Marsh Supermarket's future as a grocery chain is in jeopardy, as the company is prepared to close all of its stores within two months unless it can find buyers or business partners, a spokesman for the company confirmed Tuesday afternoon.
After a steady stream of announced closing in recent weeks, the locally based supermarket chain warned in a notice to state officials on Monday that 16 more stores were slated for closure within 60 days—including 11 in the Indianapolis area. The loss of the 16 stores would eliminate 1,454 full- and part-time jobs.
But in fact all of Marsh's remaining stores will close in 60 days if a buyer or investor cannot be found, spokesman Tom Mulligan told IBJ on Tuesday afternoon.
The chain currently operates 60 stores—54 in Indiana and six in Ohio. Sixteen of those already are set to close by the end of May. That would leave 44 remaining stores that now are in danger of closing within two months, including the 16 in Monday's letter to state officials.
The language in the letter applies to all Marsh stores, Mulligan confirmed. They are “subject to the same conditions of the [state] notice,” he said.
It was not immediately clear why Marsh only noted 16 closures in its notice to the state, filed in accordance with the Federal Worker Adjustment Retraining and Notification Act (WARN). Such notices are triggered by employment levels that might not apply to all of the Marsh stores.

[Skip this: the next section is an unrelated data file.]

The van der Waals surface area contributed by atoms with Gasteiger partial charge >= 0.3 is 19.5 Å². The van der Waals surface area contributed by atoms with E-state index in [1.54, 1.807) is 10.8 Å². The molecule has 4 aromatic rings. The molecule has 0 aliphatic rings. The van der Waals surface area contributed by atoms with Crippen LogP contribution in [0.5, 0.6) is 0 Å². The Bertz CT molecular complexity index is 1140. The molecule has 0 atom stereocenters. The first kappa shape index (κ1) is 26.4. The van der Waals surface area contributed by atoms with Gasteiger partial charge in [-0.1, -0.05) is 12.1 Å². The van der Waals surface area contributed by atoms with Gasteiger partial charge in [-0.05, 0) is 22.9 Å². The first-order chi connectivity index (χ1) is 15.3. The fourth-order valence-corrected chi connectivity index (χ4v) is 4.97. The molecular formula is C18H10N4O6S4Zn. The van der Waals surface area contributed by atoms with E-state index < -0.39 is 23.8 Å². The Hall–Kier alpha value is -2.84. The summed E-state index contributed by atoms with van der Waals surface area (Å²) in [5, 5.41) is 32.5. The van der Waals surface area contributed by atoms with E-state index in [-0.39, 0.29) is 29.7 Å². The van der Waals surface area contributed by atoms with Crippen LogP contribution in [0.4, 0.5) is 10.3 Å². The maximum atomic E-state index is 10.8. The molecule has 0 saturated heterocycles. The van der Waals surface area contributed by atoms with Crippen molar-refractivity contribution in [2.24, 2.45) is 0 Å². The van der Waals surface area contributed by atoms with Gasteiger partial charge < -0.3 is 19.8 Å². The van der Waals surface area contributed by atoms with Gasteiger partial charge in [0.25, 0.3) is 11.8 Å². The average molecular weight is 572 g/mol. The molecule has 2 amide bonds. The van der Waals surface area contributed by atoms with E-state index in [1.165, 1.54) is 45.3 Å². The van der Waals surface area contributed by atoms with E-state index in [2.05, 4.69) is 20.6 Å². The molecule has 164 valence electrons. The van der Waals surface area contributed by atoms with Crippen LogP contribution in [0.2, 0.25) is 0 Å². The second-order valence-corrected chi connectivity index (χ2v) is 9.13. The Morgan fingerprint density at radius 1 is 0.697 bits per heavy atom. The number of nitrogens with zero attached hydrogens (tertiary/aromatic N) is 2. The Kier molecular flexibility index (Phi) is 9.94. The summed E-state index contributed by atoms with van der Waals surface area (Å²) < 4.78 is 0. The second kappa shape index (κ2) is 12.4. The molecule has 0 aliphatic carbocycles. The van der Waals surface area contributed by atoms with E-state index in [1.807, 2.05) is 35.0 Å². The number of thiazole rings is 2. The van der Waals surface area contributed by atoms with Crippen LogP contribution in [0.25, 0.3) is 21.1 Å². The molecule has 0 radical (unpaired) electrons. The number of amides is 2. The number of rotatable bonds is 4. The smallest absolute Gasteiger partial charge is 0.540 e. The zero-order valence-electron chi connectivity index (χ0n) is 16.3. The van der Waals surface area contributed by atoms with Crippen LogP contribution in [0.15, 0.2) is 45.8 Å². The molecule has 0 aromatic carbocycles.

Marsh owner Sun Capital Partners has hired Peter J. Solomon Co., a New York City-based investment banking firm, to help the company in its quest to unload the stores.
Six of the stores in Monday's disclosure are located in Indianapolis, which caught the attention of Mayor Joe Hogsett. He issued a written statement to IBJ saying that the city will do everything it can “to prevent and mitigate the effects” of Marsh’s decision.
“This afternoon, I reached out to corporate leadership to express my concern with the announcement that they may close a number of store locations in the area,” Hogsett said.
“Closing all of these stores at once would leave swaths of our city without a dependable source for high-quality food, and could affect hundreds of hardworking residents. Effective immediately, I have directed city leaders to aggressively engage with the company and use all tools at our disposal to prevent and mitigate the effects of these potential decisions.”
Marsh operated 120 stores in 2006, when Florida-based Sun Capital Partners acquired the company.